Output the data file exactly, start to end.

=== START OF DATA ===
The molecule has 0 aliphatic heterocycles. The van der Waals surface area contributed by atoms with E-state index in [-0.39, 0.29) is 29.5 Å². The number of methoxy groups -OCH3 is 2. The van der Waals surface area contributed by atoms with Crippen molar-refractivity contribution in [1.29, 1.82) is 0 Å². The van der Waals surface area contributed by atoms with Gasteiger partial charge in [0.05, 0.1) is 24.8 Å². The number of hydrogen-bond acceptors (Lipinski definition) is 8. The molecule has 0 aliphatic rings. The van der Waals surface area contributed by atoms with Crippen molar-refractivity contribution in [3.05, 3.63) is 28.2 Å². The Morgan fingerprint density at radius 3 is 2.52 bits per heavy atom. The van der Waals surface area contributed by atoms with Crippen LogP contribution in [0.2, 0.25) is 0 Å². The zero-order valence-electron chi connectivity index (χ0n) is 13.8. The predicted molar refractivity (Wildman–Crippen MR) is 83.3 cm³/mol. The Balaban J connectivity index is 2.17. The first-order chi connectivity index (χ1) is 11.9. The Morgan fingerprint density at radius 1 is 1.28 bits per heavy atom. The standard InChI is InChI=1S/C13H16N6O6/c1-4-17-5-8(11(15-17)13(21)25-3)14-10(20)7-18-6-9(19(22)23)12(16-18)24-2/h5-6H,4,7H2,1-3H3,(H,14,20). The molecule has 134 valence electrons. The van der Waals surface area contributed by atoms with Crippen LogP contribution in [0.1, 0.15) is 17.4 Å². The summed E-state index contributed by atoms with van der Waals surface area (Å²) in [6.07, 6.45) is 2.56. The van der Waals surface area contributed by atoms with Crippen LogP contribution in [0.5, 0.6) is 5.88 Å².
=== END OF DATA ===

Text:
The molecule has 0 aliphatic heterocycles. The van der Waals surface area contributed by atoms with E-state index in [-0.39, 0.29) is 29.5 Å². The number of methoxy groups -OCH3 is 2. The van der Waals surface area contributed by atoms with Crippen molar-refractivity contribution in [1.29, 1.82) is 0 Å². The van der Waals surface area contributed by atoms with Gasteiger partial charge in [0.05, 0.1) is 24.8 Å². The number of hydrogen-bond acceptors (Lipinski definition) is 8. The molecule has 0 aliphatic rings. The van der Waals surface area contributed by atoms with Crippen molar-refractivity contribution in [3.05, 3.63) is 28.2 Å². The Morgan fingerprint density at radius 3 is 2.52 bits per heavy atom. The van der Waals surface area contributed by atoms with Crippen LogP contribution in [0.2, 0.25) is 0 Å². The zero-order valence-electron chi connectivity index (χ0n) is 13.8. The predicted molar refractivity (Wildman–Crippen MR) is 83.3 cm³/mol. The Balaban J connectivity index is 2.17. The first-order chi connectivity index (χ1) is 11.9. The Morgan fingerprint density at radius 1 is 1.28 bits per heavy atom. The standard InChI is InChI=1S/C13H16N6O6/c1-4-17-5-8(11(15-17)13(21)25-3)14-10(20)7-18-6-9(19(22)23)12(16-18)24-2/h5-6H,4,7H2,1-3H3,(H,14,20). The molecule has 134 valence electrons. The van der Waals surface area contributed by atoms with Crippen LogP contribution in [0.1, 0.15) is 17.4 Å². The summed E-state index contributed by atoms with van der Waals surface area (Å²) in [6.07, 6.45) is 2.56. The van der Waals surface area contributed by atoms with Crippen LogP contribution in [0.5, 0.6) is 5.88 Å².